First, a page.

Student Voice


November 30, 2023



Reaction to Floyd's death will shape class discussions, professors say

August 14, 2020

George Floyd memorial
People left flowers and other items at a memorial to George Floyd, who died May 25 while being arrested by police in south Minneapolis. (Photo by Brooke Shepherd)

After nationwide protests over the death of George Floyd at the hands of Minneapolis police on May 25, UW-River Falls professors took notice, and some are looking for ways to incorporate the case into their fall semester.

Cyndi Kernahan is a professor of psychology who specializes in the area of race, prejudice and bias. Discussing race-related concepts is something Kernahan frequently does, but she said the Floyd case could help bring understanding to her students when it comes to discussing the realities of racial disparities and racism, and how often people can be dismissive or unaware of these realities, especially in the area of law enforcement.

Cases like that of Floyd are not unique in the United States. Kernahan said it is important to recognize the widely different lived experiences and opportunities available to white people versus people of color.

“By seeing the full context, the protests and outrage can make more sense.” Kernahan continued, “I think it’s key to connect things as much as possible. The protests are especially important to understand in the context of the pandemic and the long history of racial injustice. Knowing these things will make all of us better citizens, better employees, better parents.”

There are ways for students to have an impact on country-wide issues. Kernahan recommended  registering to vote, donating time and money to those actively fighting for change, and practicing anti-racism through educating oneself.

“Being clear what side you are on helps the norms to shift.” Kernahan continued, “Do not tolerate racism in those around you. You don’t have to be mean or confrontational, just be clear you do not like it—even in simple ways like not affirming or laughing at racist ideas.”

Phillip Galli is  an assistant professor of criminology, previously worked as a probation and parole officer. This fall, Galli will teach a course called Trends and Issues in Law Enforcement. He said the Floyd case is likely to change many discussions surrounding police use of force in his classroom and in practice.

Galli said his course typically covers police use of force, though he anticipates the Floyd case will inform other topics such as police and community relationships, policing in the future, and the extent of public support and cooperation with police.

In his course, Galli said he teaches students that police representation should go beyond racial and other demographic lines, and focus on the values and unique challenges faced by a community.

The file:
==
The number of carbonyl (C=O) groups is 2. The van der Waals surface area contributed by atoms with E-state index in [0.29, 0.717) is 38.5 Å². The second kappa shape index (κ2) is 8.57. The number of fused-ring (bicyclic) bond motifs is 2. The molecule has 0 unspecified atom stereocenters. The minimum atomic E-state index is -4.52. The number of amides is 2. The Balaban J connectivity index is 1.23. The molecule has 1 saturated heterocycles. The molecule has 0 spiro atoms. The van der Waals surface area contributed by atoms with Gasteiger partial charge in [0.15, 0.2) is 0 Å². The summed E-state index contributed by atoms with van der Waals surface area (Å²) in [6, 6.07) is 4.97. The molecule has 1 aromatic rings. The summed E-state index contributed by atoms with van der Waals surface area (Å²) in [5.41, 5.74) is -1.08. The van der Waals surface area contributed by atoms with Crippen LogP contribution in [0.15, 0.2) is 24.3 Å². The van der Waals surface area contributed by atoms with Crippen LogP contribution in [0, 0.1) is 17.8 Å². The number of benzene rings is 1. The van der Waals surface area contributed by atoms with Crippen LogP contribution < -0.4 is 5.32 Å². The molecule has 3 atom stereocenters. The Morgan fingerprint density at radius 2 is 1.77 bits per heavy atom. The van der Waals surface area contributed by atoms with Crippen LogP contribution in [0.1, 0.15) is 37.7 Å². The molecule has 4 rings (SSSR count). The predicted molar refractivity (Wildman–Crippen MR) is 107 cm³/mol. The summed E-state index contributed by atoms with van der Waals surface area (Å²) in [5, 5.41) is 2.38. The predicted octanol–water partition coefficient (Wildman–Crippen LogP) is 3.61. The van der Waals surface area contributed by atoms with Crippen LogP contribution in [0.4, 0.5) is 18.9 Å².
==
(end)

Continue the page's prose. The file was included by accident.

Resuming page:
“When there is a discrepancy which exists between a police force and the community it serves, issues may arise.” Galli added, “We need to continue to do a better job of vetting potential law enforcement personnel through better recruiting, hiring, educating, and training practices.”

Samuel Gale is an associate lecturer of history who specializes in African American history. He said the Floyd case will help in shaping what he teaches in the fall, and how it likely will resonate with students.

Gale said his course has always incorporated topics about racial injustice. He said one must look at the over 400 year history of the U.S. before understanding its identity and deeply embedded culture of racial intolerance.

“What happened to George Floyd, and Philando Castile, Michael Brown, Eric Garner and others, is not a product of failures in America’s system over the last 50 years, or the last 100 years. They are rooted in America’s history of racial inequality born out of the first enslaved Africans coming to the Americas in the 1600s,” Gale said.

In past classes, Gale has observed that some of his students believe that racism and violence is more of an issue in the southern part of the U.S. He stressed that this is a myth, and racial discrimination, racial violence, and racism are national in scope.

“In many ways, racial segregation, particularly with regards to housing, is often worse in the North and Midwest than it is in the South currently.” Gale continued, “Introducing moments from the past 100 years of deep-seated racial violence and segregation taking place in the Midwest, particularly in Minnesota and Wisconsin, has been illuminating to students in the past to complicate their views about race in their own backyard.”

Tammy Kincaid is a licensed social worker and associate professor who teaches about social work. This coming fall, Kincaid had already planned to discuss social justice, but the Floyd case leads to a new opportunity to discuss activism and racial issues.

“We can really have some good conversations about what it is that’s at the crux of the issue and hear from students who’ve maybe participated in the demonstrations, or helping with community agencies." Kincaid continued, "We can encourage them to take an active role instead of just reading about it.”

Kincaid said activism can take many forms, and people should start with something they’re comfortable with. She said it is a good idea for people to get involved with their city and local community committees, even if they just attend meetings as a citizen. Kincaid said being a voice in these places can help bring more attention to the racial impacts of things, and starting at the local level can often create change.